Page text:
It was June 22, 1882 that a Charter was issued to Brookings Lodge #24, AF&AM by The Grand Lodge of Dakota Territory. The first meeting under the new Charter was held July 24, 1882 for the purpose of electing a slate of Officers for the ensuing year and installing them. The first Master was George W. Pierce and his Officers were: Senior Warden, Andrew Dox; Junior Warden, William L. Lockhart; Treasurer, George Morehouse; Secretary, Orange C. Johnson; Senior Deacon, Edward B. Hart; Junior Deacon, Curran W. Higgins; Senior Steward, J. O. B. Scobey; Junior Steward, Wesley Pool; and Tiler, L. L. Jones. Many of the above names were to appear frequently in the future in connection with activities which contributed to the growth and betterment of the fledgling community.

However, actual Masonic activity in Brookings dates back nearly two years before the Charter date, when the railroad company decided on the present route from Elkton to the Sioux River crossing it meant not only the establishment of new communities but it also dealt a death blow to several tiny settlements which were bypassed by the railway. When the townsite of Brookings was platted and opened for settlement in 1879, the residents of two of these communities, Medary to the south and Fountain to the northeast, packed up their belongings and buildings and moved them to the new town and they, together with emigrants from other areas of the territory and from outside the area, soon swelled the population of the new town to a thriving, bustling community of several hundred people. Among these were numerous Masons who soon made themselves known to each other by the usual means and they soon started agitating for the establishment of a Lodge in Brookings. After a number of informal meetings it was decided to petition the Grand Lodge for permission to establish a lodge in Brookings. This permission was granted and the first authorized meeting was held September 20, 1880 under dispensation from The Grand Lodge of Dakota Territory, thus making Masonry one of the oldest continuously operating organizations in Brookings. The new organization was very active. Between the first sanctioned meeting of September 20, 1880 and the first charter meeting July 24, 1882 there were 32 stated meetings and 18 special meetings. Several stated meetings were cancelled due blizzard conditions, among them the meeting of October 16, 1880 which failed to have a quorum due to a raging and severe snow storm (the great blizzard of 1880). Despite adverse economic and weather conditions the new lodge prospered from the beginning. Right from the beginning numerous petitions for the degrees were processed in the usual manner and despite their ambition to grow they did not lose sight of the basic Masonic principles and there are numerous instances of rejected petitions. At the start, the lodge met in various available places until July 1881 when it was voted to lease the upper floor of the Kelsey Building at a monthly rental of $9. On May 7th, 1881 Wm. H. Roddle was initiated into the lodge. Brother Roddle was later to become Grand Master of Masons in South Dakota. Other Grand Masters from the lodge have included Raymond W. Horn in 1982 and Richard M. Luther in 1995.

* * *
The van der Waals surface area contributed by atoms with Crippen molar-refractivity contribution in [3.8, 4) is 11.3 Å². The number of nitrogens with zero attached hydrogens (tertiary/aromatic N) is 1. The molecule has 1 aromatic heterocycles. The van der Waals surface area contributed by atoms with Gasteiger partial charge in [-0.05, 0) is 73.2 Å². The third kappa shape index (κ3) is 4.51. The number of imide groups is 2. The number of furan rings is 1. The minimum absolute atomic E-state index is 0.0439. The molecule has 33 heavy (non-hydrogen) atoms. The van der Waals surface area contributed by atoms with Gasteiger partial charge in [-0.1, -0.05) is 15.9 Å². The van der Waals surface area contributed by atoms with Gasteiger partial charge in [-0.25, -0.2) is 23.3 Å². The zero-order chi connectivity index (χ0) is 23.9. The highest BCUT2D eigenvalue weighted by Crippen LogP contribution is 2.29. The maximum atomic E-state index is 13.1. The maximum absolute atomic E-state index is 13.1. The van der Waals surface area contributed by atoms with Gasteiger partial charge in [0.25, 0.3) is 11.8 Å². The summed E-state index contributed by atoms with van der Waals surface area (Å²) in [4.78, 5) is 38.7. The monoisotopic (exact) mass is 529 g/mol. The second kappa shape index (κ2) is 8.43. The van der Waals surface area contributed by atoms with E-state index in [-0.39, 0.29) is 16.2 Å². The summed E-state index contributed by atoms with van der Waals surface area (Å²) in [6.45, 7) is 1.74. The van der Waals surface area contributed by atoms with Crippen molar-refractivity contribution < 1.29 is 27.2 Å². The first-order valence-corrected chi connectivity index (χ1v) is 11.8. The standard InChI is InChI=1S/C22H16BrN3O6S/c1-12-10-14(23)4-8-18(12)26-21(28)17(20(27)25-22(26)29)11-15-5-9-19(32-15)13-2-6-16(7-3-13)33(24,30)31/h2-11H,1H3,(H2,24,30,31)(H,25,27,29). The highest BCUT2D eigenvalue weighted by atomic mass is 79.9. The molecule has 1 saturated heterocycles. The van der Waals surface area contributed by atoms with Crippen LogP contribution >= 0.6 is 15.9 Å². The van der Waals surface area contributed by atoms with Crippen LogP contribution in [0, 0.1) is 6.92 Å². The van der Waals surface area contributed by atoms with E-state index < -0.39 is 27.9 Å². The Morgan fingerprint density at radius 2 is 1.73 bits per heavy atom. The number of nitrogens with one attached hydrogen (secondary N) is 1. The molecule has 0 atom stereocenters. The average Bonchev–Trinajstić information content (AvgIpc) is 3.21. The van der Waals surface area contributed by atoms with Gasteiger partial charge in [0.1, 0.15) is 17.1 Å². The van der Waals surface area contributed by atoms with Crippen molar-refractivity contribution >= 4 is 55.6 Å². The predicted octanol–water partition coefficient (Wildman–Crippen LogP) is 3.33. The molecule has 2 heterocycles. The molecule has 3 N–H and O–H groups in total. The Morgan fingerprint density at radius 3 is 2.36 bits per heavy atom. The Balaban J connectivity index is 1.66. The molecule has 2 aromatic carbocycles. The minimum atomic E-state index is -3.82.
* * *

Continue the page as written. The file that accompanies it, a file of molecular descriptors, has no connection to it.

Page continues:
The severity of the times is attested to by the many entries in the Secretary's minutes of members paying their dues in installments of 25¢ and 50¢ but despite this the lodge was able to gradually accumulate the necessary fixtures and furniture and in several years it was necessary to look about for larger quarters for the meetings and in April of 1885 a lease agreement for five years was entered into for the upper floor of the Olds-Fishback Building at an annual rental of $200. Despite its busy schedule, the lodge found time to involve itself in numerous civic and community enterprises. One of the more notable events was a request from the Brookings School Board that the local Masonic Lodge officiate at the dedication and cornerstone laying for the new school building(the old Red Castle) July 17, 1888. As the time neared for the termination of the lease for the Olds-Fishback Hall, discussion was held on the feasability of the lodge constructing a building of its own but a committee on the matter reported that financing of such a project was a little more than the organization could handle at that time and when the lease terminated an extension for three years was secured. During this renewal period interest for a masonic building grew and in 1893 a group of Masons formed the Masonic Building Association which started plans for a building which resulted in the construction of the present building. The lodge made arrangements to rent the upper level, the grade level was arranged for use as a commercial location. The cornerstone was laid and the building dedicated in an elaborate ceremony in which the Grand Lodge officers participated on September 3, 1894. Shortly after that the lodge decided to make arrangements to purchase the upper level. An agreement was reached with the Building Association on terms for the purchase of the upper level and some years later the final payment was made. The lodge never seemed to be satisfied to be out of debt and about 1900 plans were discussed for the purchase of the lower level. After a year or so of negotiating terms were agreed on and a deal was made for the lodge to become sole owners of the building. This started another long period of one crisis after the other but these pioneers were hardy, determined people and seemed to thrive on adverse situations. We owe these original members a deep debt of gratitude for their foresight and courage in providing future generations with a permanent and adequate temple. At about this time the paid membership passed the 100 mark and the lodge was very active, hardly a week going by without at least one or two special meetings for degree work. They had survived the loss of sizeable groups of members when the lodges at White and Volga were chartered but they always had the ability to recoup and continue. After the formative years were passed and the temple issue was settled, the lodge went along pretty much routinely, with steadily increasing membership and with it a more solid financial situation. Many needed improvements were made to the building. In the 20's a full basement was installed to accomodate a kitchen, dining facility, recreation area and storage space. An upstairs kitchenette and lunch facility were provided, new equipment of various types added and several remodeling and updating projects were originated. However, the original basic design and arrangement was not altered and the Lodge Hall is pretty much as it was in 1894. The 100th anniversary of the lodge building and cornerstone rededication were held on September 10, 1994.